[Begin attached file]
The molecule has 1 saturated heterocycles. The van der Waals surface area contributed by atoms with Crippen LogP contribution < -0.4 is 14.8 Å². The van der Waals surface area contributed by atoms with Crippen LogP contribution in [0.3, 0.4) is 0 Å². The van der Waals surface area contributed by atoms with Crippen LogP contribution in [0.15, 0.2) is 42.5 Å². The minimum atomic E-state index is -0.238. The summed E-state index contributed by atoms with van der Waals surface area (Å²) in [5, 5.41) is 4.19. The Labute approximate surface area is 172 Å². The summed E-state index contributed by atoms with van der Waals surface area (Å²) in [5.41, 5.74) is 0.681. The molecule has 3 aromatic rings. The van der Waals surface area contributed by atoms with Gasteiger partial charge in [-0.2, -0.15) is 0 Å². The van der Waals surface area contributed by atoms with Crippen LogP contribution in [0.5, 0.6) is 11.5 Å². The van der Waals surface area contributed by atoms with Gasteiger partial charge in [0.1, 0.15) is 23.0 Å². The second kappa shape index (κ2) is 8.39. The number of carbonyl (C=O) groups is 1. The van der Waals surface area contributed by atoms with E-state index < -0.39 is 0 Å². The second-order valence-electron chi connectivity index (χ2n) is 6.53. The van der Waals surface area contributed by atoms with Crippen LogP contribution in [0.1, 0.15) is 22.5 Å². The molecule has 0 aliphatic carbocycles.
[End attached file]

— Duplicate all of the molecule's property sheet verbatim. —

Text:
The molecule has 1 saturated heterocycles. The van der Waals surface area contributed by atoms with Crippen LogP contribution < -0.4 is 14.8 Å². The van der Waals surface area contributed by atoms with Crippen LogP contribution in [0.3, 0.4) is 0 Å². The van der Waals surface area contributed by atoms with Crippen LogP contribution in [0.15, 0.2) is 42.5 Å². The minimum atomic E-state index is -0.238. The summed E-state index contributed by atoms with van der Waals surface area (Å²) in [5, 5.41) is 4.19. The Labute approximate surface area is 172 Å². The summed E-state index contributed by atoms with van der Waals surface area (Å²) in [5.41, 5.74) is 0.681. The molecule has 3 aromatic rings. The van der Waals surface area contributed by atoms with Gasteiger partial charge in [-0.2, -0.15) is 0 Å². The van der Waals surface area contributed by atoms with Crippen LogP contribution in [0.5, 0.6) is 11.5 Å². The van der Waals surface area contributed by atoms with Gasteiger partial charge in [0.1, 0.15) is 23.0 Å². The second kappa shape index (κ2) is 8.39. The number of carbonyl (C=O) groups is 1. The van der Waals surface area contributed by atoms with E-state index < -0.39 is 0 Å². The second-order valence-electron chi connectivity index (χ2n) is 6.53. The van der Waals surface area contributed by atoms with Crippen LogP contribution in [0.1, 0.15) is 22.5 Å². The molecule has 0 aliphatic carbocycles.